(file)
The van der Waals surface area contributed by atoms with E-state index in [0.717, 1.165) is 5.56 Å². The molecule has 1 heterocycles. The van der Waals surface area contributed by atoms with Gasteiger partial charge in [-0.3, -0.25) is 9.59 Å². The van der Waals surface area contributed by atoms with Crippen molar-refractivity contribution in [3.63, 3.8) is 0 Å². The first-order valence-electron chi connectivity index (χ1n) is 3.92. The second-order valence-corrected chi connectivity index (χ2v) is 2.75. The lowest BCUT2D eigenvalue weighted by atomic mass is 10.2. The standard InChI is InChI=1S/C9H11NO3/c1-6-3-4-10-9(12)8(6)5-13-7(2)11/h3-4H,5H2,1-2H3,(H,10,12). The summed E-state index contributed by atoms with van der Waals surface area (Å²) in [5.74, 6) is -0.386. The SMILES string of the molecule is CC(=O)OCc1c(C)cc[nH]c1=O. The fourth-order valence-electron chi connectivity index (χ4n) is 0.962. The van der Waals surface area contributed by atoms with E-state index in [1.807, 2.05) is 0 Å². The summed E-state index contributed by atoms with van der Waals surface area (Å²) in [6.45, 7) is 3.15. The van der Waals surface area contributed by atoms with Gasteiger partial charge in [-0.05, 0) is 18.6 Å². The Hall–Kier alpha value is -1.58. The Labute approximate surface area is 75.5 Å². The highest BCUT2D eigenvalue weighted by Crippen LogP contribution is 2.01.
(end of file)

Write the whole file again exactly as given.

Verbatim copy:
The van der Waals surface area contributed by atoms with E-state index in [0.717, 1.165) is 5.56 Å². The molecule has 1 heterocycles. The van der Waals surface area contributed by atoms with Gasteiger partial charge in [-0.3, -0.25) is 9.59 Å². The van der Waals surface area contributed by atoms with Crippen molar-refractivity contribution in [3.63, 3.8) is 0 Å². The first-order valence-electron chi connectivity index (χ1n) is 3.92. The second-order valence-corrected chi connectivity index (χ2v) is 2.75. The lowest BCUT2D eigenvalue weighted by atomic mass is 10.2. The standard InChI is InChI=1S/C9H11NO3/c1-6-3-4-10-9(12)8(6)5-13-7(2)11/h3-4H,5H2,1-2H3,(H,10,12). The summed E-state index contributed by atoms with van der Waals surface area (Å²) in [5.74, 6) is -0.386. The SMILES string of the molecule is CC(=O)OCc1c(C)cc[nH]c1=O. The fourth-order valence-electron chi connectivity index (χ4n) is 0.962. The van der Waals surface area contributed by atoms with E-state index in [1.807, 2.05) is 0 Å². The summed E-state index contributed by atoms with van der Waals surface area (Å²) in [6.45, 7) is 3.15. The van der Waals surface area contributed by atoms with Gasteiger partial charge in [-0.05, 0) is 18.6 Å². The Hall–Kier alpha value is -1.58. The Labute approximate surface area is 75.5 Å². The highest BCUT2D eigenvalue weighted by Crippen LogP contribution is 2.01.